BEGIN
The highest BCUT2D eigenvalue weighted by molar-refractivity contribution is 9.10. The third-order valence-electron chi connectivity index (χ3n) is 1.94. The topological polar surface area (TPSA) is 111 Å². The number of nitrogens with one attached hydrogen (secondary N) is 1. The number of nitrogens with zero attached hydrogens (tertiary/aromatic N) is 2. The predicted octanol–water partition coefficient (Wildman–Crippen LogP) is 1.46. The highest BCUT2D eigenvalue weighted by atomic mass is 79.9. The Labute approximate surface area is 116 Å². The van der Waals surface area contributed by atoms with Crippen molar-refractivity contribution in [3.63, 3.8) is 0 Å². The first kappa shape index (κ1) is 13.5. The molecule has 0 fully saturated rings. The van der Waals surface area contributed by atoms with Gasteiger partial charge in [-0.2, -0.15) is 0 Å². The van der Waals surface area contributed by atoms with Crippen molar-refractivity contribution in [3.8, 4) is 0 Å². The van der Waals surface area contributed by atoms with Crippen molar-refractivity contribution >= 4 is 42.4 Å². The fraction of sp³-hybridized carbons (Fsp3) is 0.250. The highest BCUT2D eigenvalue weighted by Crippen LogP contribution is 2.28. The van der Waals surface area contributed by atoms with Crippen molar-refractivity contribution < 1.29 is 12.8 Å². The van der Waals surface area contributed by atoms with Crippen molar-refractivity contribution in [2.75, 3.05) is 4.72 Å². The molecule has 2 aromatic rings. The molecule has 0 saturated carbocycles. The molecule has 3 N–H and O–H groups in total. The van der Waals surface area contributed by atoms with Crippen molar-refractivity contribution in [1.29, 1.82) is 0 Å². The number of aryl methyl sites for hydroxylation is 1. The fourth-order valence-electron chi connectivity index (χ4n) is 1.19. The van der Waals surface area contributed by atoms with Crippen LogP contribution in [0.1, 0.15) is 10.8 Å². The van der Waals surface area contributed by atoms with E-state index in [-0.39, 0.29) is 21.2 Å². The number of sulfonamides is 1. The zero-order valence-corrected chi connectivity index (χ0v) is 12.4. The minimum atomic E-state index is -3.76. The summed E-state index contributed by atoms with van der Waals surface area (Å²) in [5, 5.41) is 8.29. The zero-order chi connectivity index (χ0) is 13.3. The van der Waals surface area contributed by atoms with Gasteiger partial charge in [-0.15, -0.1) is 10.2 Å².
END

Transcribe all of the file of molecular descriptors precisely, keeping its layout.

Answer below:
The highest BCUT2D eigenvalue weighted by molar-refractivity contribution is 9.10. The third-order valence-electron chi connectivity index (χ3n) is 1.94. The topological polar surface area (TPSA) is 111 Å². The number of nitrogens with one attached hydrogen (secondary N) is 1. The number of nitrogens with zero attached hydrogens (tertiary/aromatic N) is 2. The predicted octanol–water partition coefficient (Wildman–Crippen LogP) is 1.46. The highest BCUT2D eigenvalue weighted by atomic mass is 79.9. The Labute approximate surface area is 116 Å². The van der Waals surface area contributed by atoms with Crippen molar-refractivity contribution in [3.63, 3.8) is 0 Å². The first kappa shape index (κ1) is 13.5. The molecule has 0 fully saturated rings. The van der Waals surface area contributed by atoms with Gasteiger partial charge in [-0.2, -0.15) is 0 Å². The van der Waals surface area contributed by atoms with Crippen molar-refractivity contribution in [3.8, 4) is 0 Å². The van der Waals surface area contributed by atoms with Crippen molar-refractivity contribution >= 4 is 42.4 Å². The fraction of sp³-hybridized carbons (Fsp3) is 0.250. The highest BCUT2D eigenvalue weighted by Crippen LogP contribution is 2.28. The van der Waals surface area contributed by atoms with Crippen molar-refractivity contribution < 1.29 is 12.8 Å². The van der Waals surface area contributed by atoms with Crippen molar-refractivity contribution in [2.75, 3.05) is 4.72 Å². The molecule has 2 aromatic rings. The molecule has 0 saturated carbocycles. The molecule has 3 N–H and O–H groups in total. The van der Waals surface area contributed by atoms with Crippen molar-refractivity contribution in [1.29, 1.82) is 0 Å². The number of aryl methyl sites for hydroxylation is 1. The fourth-order valence-electron chi connectivity index (χ4n) is 1.19. The van der Waals surface area contributed by atoms with Crippen LogP contribution in [0.1, 0.15) is 10.8 Å². The van der Waals surface area contributed by atoms with E-state index in [-0.39, 0.29) is 21.2 Å². The number of sulfonamides is 1. The zero-order valence-corrected chi connectivity index (χ0v) is 12.4. The minimum atomic E-state index is -3.76. The summed E-state index contributed by atoms with van der Waals surface area (Å²) in [5, 5.41) is 8.29. The zero-order chi connectivity index (χ0) is 13.3. The van der Waals surface area contributed by atoms with Gasteiger partial charge in [-0.15, -0.1) is 10.2 Å².